“If you look across to the bands on the other side (of the field), you see the next generation. Almost everyone there was not alive 20 years ago when this happened. So, it is equally important that we educate — we need to both honor and educate. As we are standing here again, it is hard to imagine the reading of the names. This will go on, like I said, for three-plus hours. So let us take this moment to both memorialize and look to (educate) the next generation so we can truly live up to the phrase, ‘we will never forget.’”
The bell on the field was rung again at 9:03 a.m. — the time the second plane struck the World Trade Center on Sept. 11, 2001.
Fayette County Commissioner Jim Garland spoke momentarily thanking those who attended the ceremony and to share a quote from former President George W. Bush: “One of the worst days in America’s history saw some of the bravest acts in Americans’ history. We’ll always honor the heroes of 9-11. We pledge that we will never forget their sacrifice.”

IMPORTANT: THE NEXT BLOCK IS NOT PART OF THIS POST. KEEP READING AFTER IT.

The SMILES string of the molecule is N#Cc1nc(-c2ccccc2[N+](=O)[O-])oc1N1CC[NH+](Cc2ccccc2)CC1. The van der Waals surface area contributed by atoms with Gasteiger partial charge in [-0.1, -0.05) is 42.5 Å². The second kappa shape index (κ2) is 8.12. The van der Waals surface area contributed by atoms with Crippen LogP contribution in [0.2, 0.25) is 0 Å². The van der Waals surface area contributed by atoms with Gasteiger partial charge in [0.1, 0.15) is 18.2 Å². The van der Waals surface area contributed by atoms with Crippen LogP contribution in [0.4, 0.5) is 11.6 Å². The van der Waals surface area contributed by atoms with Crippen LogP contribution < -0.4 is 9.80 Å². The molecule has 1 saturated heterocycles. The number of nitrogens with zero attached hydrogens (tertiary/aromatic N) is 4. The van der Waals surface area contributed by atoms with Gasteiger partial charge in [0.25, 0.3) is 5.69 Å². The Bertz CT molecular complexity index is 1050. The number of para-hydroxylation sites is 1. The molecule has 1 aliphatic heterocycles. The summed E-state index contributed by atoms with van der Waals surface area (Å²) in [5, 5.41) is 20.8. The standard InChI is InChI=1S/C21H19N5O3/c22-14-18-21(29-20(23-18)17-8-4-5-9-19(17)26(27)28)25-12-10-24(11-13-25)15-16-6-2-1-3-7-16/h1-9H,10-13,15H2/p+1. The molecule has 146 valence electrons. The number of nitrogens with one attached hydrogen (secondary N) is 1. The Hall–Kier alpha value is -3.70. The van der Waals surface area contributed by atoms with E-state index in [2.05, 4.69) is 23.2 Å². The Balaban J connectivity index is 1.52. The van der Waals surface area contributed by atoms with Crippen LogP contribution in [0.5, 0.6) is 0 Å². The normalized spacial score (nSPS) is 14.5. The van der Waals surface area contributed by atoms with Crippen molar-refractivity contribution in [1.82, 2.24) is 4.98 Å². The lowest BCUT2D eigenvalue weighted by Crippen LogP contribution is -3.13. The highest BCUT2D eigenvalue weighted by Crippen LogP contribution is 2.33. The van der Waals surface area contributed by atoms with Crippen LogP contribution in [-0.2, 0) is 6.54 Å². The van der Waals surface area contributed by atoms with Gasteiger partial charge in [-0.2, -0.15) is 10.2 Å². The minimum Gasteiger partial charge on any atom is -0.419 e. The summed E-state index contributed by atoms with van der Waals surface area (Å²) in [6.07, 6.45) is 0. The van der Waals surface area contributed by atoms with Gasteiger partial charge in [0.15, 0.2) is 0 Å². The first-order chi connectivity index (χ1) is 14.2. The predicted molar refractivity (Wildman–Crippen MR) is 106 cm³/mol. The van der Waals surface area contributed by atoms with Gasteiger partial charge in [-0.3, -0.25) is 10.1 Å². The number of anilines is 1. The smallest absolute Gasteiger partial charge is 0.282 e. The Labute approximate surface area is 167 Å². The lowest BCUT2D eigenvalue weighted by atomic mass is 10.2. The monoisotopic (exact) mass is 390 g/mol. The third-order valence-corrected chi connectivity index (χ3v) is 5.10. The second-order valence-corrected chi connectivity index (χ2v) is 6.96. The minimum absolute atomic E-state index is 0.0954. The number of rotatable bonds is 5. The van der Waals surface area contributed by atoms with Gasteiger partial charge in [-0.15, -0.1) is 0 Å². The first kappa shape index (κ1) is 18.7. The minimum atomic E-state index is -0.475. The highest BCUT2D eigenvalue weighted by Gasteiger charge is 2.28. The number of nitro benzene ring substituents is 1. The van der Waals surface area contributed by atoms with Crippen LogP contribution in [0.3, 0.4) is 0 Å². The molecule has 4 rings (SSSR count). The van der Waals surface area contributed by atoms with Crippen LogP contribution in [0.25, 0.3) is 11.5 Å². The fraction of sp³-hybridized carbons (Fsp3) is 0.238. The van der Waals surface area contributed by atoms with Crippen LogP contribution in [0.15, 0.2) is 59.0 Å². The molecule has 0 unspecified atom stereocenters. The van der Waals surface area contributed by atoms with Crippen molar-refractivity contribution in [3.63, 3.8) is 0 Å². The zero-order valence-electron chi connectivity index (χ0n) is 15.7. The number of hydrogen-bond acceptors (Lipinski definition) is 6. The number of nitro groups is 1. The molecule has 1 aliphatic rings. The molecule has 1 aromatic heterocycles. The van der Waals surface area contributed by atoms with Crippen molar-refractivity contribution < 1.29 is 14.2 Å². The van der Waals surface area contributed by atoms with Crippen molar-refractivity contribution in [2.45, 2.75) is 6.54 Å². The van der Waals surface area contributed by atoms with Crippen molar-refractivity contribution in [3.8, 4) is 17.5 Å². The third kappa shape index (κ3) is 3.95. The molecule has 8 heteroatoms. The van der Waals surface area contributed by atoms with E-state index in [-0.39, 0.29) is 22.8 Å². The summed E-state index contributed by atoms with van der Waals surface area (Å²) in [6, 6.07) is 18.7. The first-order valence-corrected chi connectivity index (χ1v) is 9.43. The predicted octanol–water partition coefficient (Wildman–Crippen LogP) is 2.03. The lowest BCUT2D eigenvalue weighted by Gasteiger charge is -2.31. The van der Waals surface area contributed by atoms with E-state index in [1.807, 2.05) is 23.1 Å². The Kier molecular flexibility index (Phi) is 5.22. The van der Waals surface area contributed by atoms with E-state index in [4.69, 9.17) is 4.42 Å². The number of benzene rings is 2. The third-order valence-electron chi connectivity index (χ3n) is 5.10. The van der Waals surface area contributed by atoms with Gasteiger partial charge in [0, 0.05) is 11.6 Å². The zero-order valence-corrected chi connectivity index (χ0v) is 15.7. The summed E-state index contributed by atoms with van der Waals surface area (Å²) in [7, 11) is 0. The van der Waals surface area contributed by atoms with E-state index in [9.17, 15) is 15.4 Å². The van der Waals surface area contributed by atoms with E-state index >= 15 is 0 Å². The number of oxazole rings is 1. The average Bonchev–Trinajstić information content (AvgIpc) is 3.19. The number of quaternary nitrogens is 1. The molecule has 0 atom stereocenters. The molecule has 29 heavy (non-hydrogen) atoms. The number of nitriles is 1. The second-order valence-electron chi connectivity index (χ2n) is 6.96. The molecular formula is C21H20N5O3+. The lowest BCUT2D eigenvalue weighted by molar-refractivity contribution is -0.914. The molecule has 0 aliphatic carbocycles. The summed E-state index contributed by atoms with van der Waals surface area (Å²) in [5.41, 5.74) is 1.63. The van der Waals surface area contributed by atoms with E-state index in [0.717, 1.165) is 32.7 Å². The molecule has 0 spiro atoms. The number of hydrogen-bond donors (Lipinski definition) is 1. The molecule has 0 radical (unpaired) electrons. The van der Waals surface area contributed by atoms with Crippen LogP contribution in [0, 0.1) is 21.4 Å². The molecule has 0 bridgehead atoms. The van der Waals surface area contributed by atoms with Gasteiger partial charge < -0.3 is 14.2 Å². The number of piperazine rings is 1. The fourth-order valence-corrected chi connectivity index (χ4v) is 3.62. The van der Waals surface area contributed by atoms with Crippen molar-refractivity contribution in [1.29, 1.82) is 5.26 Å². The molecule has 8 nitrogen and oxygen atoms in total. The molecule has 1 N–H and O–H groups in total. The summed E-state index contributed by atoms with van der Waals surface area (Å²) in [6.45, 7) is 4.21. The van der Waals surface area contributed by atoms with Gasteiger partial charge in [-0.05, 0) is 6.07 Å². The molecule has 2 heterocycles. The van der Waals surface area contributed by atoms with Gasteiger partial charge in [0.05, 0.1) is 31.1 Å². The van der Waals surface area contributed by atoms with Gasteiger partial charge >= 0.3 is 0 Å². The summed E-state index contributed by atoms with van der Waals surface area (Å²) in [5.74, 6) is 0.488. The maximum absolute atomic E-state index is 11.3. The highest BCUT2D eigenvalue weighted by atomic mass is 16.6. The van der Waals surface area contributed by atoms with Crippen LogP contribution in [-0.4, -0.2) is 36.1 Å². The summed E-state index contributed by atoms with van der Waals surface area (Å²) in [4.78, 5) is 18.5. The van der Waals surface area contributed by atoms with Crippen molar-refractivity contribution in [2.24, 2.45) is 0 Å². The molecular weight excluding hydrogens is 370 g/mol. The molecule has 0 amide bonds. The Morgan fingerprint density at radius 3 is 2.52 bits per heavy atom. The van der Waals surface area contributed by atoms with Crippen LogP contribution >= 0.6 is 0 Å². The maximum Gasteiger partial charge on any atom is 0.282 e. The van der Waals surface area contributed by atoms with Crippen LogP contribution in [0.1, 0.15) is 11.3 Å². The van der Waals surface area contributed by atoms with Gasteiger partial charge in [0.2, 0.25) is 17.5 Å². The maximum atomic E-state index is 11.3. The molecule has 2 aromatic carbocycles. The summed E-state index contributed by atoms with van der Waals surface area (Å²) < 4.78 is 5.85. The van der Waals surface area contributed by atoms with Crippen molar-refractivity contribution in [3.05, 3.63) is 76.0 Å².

Ed Helt, a retired Washington Fire Department assistant chief and local veteran, spoke briefly and then sang “We’re America.”
In the closing of the ceremony, the Fayette County Honor Guard presented a 21-gun salute and the playing of Taps. “Amazing Grace” was performed by piper Chris Paisley, Fayette County Sheriff’s Office deputy.
Reach journalist Jennifer Woods at 740-313-0355.